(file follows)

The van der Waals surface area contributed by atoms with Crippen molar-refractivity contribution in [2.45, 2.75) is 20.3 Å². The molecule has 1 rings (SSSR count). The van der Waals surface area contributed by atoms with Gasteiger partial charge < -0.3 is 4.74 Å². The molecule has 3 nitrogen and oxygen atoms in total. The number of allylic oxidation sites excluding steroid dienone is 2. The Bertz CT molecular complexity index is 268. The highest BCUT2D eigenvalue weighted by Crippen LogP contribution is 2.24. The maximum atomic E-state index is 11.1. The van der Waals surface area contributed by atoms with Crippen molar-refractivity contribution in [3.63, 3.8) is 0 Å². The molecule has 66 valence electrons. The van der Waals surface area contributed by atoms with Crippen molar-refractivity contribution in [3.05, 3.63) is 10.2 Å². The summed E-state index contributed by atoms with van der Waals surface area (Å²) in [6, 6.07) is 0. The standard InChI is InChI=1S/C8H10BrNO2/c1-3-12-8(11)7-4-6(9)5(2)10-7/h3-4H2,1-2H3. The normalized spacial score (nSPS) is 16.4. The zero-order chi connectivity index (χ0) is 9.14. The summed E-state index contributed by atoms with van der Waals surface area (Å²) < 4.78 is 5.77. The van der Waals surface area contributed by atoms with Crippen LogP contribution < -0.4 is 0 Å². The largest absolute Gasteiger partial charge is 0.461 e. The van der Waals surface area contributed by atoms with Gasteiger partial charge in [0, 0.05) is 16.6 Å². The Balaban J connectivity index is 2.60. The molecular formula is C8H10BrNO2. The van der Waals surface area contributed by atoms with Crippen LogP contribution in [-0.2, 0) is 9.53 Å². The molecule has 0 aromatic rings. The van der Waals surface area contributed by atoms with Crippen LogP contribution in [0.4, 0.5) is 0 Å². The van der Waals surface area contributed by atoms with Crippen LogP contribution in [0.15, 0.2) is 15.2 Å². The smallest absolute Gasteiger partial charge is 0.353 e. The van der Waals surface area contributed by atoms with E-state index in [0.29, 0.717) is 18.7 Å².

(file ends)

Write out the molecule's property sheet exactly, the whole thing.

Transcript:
The van der Waals surface area contributed by atoms with Crippen molar-refractivity contribution in [2.45, 2.75) is 20.3 Å². The molecule has 1 rings (SSSR count). The van der Waals surface area contributed by atoms with Gasteiger partial charge < -0.3 is 4.74 Å². The molecule has 3 nitrogen and oxygen atoms in total. The number of allylic oxidation sites excluding steroid dienone is 2. The Bertz CT molecular complexity index is 268. The highest BCUT2D eigenvalue weighted by Crippen LogP contribution is 2.24. The maximum atomic E-state index is 11.1. The van der Waals surface area contributed by atoms with Crippen molar-refractivity contribution in [3.63, 3.8) is 0 Å². The molecule has 66 valence electrons. The van der Waals surface area contributed by atoms with Crippen molar-refractivity contribution in [3.05, 3.63) is 10.2 Å². The summed E-state index contributed by atoms with van der Waals surface area (Å²) in [6, 6.07) is 0. The standard InChI is InChI=1S/C8H10BrNO2/c1-3-12-8(11)7-4-6(9)5(2)10-7/h3-4H2,1-2H3. The normalized spacial score (nSPS) is 16.4. The zero-order chi connectivity index (χ0) is 9.14. The summed E-state index contributed by atoms with van der Waals surface area (Å²) < 4.78 is 5.77. The van der Waals surface area contributed by atoms with Crippen LogP contribution < -0.4 is 0 Å². The largest absolute Gasteiger partial charge is 0.461 e. The van der Waals surface area contributed by atoms with Gasteiger partial charge in [0, 0.05) is 16.6 Å². The Balaban J connectivity index is 2.60. The molecular formula is C8H10BrNO2. The van der Waals surface area contributed by atoms with Crippen LogP contribution in [-0.2, 0) is 9.53 Å². The molecule has 0 aromatic rings. The van der Waals surface area contributed by atoms with Crippen LogP contribution in [0.4, 0.5) is 0 Å². The van der Waals surface area contributed by atoms with Crippen LogP contribution in [0.15, 0.2) is 15.2 Å². The smallest absolute Gasteiger partial charge is 0.353 e. The van der Waals surface area contributed by atoms with E-state index in [0.29, 0.717) is 18.7 Å².